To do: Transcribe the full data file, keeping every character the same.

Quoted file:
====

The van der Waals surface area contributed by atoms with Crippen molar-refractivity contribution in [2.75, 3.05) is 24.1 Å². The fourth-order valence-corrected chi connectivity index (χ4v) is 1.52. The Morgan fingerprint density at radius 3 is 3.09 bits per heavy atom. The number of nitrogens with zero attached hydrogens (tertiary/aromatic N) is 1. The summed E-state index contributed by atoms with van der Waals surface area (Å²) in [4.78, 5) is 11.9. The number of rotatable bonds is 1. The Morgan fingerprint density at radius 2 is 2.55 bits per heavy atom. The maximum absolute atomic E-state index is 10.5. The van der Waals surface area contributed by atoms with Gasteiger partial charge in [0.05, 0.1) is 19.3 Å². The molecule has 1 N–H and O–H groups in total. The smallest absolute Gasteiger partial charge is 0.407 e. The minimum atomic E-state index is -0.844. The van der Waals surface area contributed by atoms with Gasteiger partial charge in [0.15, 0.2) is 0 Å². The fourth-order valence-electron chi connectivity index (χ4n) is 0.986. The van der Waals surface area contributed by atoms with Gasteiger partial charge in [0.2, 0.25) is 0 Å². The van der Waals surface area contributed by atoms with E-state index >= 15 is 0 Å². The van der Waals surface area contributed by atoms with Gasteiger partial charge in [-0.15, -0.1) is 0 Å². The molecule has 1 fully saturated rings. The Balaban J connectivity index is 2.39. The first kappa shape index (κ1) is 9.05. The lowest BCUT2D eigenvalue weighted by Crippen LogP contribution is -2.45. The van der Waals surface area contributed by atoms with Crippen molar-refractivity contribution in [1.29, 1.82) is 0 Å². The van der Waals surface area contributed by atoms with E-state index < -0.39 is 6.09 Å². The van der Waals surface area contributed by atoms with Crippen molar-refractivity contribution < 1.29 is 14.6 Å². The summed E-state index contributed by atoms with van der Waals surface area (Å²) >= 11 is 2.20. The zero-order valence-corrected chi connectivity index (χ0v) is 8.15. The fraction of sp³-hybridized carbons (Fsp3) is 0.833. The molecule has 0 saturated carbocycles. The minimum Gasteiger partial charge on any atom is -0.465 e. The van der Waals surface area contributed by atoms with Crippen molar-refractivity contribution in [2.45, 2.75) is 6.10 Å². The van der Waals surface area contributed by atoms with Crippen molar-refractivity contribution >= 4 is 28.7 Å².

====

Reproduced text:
The van der Waals surface area contributed by atoms with Crippen molar-refractivity contribution in [2.75, 3.05) is 24.1 Å². The fourth-order valence-corrected chi connectivity index (χ4v) is 1.52. The Morgan fingerprint density at radius 3 is 3.09 bits per heavy atom. The number of nitrogens with zero attached hydrogens (tertiary/aromatic N) is 1. The summed E-state index contributed by atoms with van der Waals surface area (Å²) in [4.78, 5) is 11.9. The number of rotatable bonds is 1. The Morgan fingerprint density at radius 2 is 2.55 bits per heavy atom. The maximum absolute atomic E-state index is 10.5. The van der Waals surface area contributed by atoms with Gasteiger partial charge in [0.05, 0.1) is 19.3 Å². The molecule has 1 N–H and O–H groups in total. The smallest absolute Gasteiger partial charge is 0.407 e. The minimum atomic E-state index is -0.844. The van der Waals surface area contributed by atoms with Gasteiger partial charge in [0.15, 0.2) is 0 Å². The fourth-order valence-electron chi connectivity index (χ4n) is 0.986. The van der Waals surface area contributed by atoms with Gasteiger partial charge in [0.2, 0.25) is 0 Å². The van der Waals surface area contributed by atoms with E-state index >= 15 is 0 Å². The van der Waals surface area contributed by atoms with Gasteiger partial charge in [-0.15, -0.1) is 0 Å². The molecule has 1 fully saturated rings. The Balaban J connectivity index is 2.39. The first kappa shape index (κ1) is 9.05. The lowest BCUT2D eigenvalue weighted by Crippen LogP contribution is -2.45. The van der Waals surface area contributed by atoms with Crippen molar-refractivity contribution in [1.29, 1.82) is 0 Å². The van der Waals surface area contributed by atoms with E-state index < -0.39 is 6.09 Å². The van der Waals surface area contributed by atoms with Crippen molar-refractivity contribution < 1.29 is 14.6 Å². The summed E-state index contributed by atoms with van der Waals surface area (Å²) >= 11 is 2.20. The zero-order valence-corrected chi connectivity index (χ0v) is 8.15. The fraction of sp³-hybridized carbons (Fsp3) is 0.833. The molecule has 0 saturated carbocycles. The minimum Gasteiger partial charge on any atom is -0.465 e. The van der Waals surface area contributed by atoms with Crippen molar-refractivity contribution in [2.45, 2.75) is 6.10 Å². The van der Waals surface area contributed by atoms with Crippen molar-refractivity contribution >= 4 is 28.7 Å².